March 16, 2023

What Baseball Cards Can Teach Us About Fair Market Value

By Sean Saari, CPA, ABV, CVA, MBA, Partner, Advisory Services

What Baseball Cards Can Teach Us About Fair Market Value Valuation

As a kid, baseball and football trading cards were my life. I absorbed the stats on the back of each card and rattled them off at school like it was a homework assignment. I have boxes and boxes of cards I accumulated over the years, as do many of you I am sure (if your parents haven’t tried to throw them away yet).

What do baseball cards have to do with the value of your business? More than you might think.

Trading card resources such as Beckett list estimated prices for nearly every sports trading card available. These prices represent what we in the valuation world call “fair market value.” This is the price at which a willing buyer and a willing seller, after reviewing all material facts about the card, would likely transact. Most business valuation engagements, including those for IRS gift and estate tax reporting purposes and divorce proceedings, require the use of fair market value as the standard of value.

Fair market value typically assumes the purchaser is a “financial” buyer (someone who is investing in the business with no plans to create synergies or other economies of scale) unless certain circumstances dictate otherwise. However, when many business owners contemplate the value of their business, they often envision it from the standpoint of a larger, similar company paying a premium to acquire their company because of expected post-transaction efficiencies. Those efficiencies motivate the acquirer to pay more for the business than a financial buyer. The value to a specific buyer is called “strategic value” or “investment value” and it is not the standard of value used in many business valuation engagements.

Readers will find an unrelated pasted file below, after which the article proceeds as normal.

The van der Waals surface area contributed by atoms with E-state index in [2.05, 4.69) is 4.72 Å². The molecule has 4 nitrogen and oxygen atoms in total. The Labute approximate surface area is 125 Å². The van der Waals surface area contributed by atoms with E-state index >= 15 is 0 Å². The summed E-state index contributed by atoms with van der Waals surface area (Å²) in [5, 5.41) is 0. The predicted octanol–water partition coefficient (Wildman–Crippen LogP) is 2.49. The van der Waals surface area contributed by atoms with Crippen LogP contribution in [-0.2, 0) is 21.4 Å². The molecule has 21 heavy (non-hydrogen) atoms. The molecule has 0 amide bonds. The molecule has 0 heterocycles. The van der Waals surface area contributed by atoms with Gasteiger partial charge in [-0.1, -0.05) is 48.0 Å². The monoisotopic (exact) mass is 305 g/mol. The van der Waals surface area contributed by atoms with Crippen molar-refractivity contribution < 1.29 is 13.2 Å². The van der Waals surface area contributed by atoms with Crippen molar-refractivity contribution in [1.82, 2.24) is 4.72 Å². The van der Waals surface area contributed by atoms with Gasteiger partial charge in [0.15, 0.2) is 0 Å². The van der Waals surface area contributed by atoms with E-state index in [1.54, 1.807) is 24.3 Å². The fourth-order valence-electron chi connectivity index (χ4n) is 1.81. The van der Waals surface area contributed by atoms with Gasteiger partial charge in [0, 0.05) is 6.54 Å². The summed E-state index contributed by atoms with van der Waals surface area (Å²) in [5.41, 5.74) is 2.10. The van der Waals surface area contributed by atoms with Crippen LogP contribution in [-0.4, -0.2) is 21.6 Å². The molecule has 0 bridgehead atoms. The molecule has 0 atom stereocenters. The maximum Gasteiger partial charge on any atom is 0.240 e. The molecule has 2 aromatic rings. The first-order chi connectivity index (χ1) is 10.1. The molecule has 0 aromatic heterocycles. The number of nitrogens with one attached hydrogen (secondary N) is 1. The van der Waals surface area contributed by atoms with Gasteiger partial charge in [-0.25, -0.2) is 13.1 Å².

For example, I have a 1994 Kenny Lofton Upper Deck card that has a quoted value of $0.50. Someone who has the entire 1994 Upper Deck set except for the Kenny Lofton card may be willing to pay a premium above the card’s $0.50 fair market value because they can derive additional value by completing their set. This premium price is the strategic or investment value to that specific owner, but it does not reflect the card’s fair market value in the general marketplace.

Just like in the baseball card example, the perspective from which a company’s value is evaluated can significantly impact the concluded value. When business owners need valuation services, it is important that all parties understand what standard of value is being used — whether fair market value or something different — so the value of the business can be considered in the correct context.